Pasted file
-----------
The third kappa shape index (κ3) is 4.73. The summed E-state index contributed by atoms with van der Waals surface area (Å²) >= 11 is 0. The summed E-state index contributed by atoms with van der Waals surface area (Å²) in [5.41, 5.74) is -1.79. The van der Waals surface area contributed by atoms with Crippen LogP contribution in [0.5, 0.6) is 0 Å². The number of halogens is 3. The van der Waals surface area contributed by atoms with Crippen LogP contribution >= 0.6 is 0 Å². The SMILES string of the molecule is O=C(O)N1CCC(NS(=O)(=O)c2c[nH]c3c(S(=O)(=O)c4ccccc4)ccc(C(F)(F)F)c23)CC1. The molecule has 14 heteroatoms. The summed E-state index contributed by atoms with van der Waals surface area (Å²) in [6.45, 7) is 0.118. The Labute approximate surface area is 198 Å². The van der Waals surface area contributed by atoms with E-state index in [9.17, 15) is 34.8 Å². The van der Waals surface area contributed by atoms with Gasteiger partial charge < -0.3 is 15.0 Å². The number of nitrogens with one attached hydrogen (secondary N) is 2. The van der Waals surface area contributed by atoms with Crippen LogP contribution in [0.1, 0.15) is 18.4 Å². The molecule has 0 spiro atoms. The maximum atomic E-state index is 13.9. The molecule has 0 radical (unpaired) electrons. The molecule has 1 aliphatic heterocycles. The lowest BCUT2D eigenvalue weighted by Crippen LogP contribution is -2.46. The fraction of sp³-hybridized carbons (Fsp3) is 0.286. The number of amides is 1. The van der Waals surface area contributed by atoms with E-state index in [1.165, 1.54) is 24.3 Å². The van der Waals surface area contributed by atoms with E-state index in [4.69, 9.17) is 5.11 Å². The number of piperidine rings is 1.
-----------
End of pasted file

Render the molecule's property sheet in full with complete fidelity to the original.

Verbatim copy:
The third kappa shape index (κ3) is 4.73. The summed E-state index contributed by atoms with van der Waals surface area (Å²) >= 11 is 0. The summed E-state index contributed by atoms with van der Waals surface area (Å²) in [5.41, 5.74) is -1.79. The van der Waals surface area contributed by atoms with Crippen LogP contribution in [0.5, 0.6) is 0 Å². The number of halogens is 3. The van der Waals surface area contributed by atoms with Crippen LogP contribution >= 0.6 is 0 Å². The SMILES string of the molecule is O=C(O)N1CCC(NS(=O)(=O)c2c[nH]c3c(S(=O)(=O)c4ccccc4)ccc(C(F)(F)F)c23)CC1. The molecule has 14 heteroatoms. The summed E-state index contributed by atoms with van der Waals surface area (Å²) in [6.45, 7) is 0.118. The Labute approximate surface area is 198 Å². The van der Waals surface area contributed by atoms with E-state index in [9.17, 15) is 34.8 Å². The van der Waals surface area contributed by atoms with Gasteiger partial charge < -0.3 is 15.0 Å². The number of nitrogens with one attached hydrogen (secondary N) is 2. The van der Waals surface area contributed by atoms with Crippen LogP contribution in [0.1, 0.15) is 18.4 Å². The molecule has 0 spiro atoms. The maximum atomic E-state index is 13.9. The molecule has 0 radical (unpaired) electrons. The molecule has 1 aliphatic heterocycles. The lowest BCUT2D eigenvalue weighted by Crippen LogP contribution is -2.46. The fraction of sp³-hybridized carbons (Fsp3) is 0.286. The number of amides is 1. The van der Waals surface area contributed by atoms with E-state index in [1.165, 1.54) is 24.3 Å². The van der Waals surface area contributed by atoms with E-state index in [4.69, 9.17) is 5.11 Å². The number of piperidine rings is 1.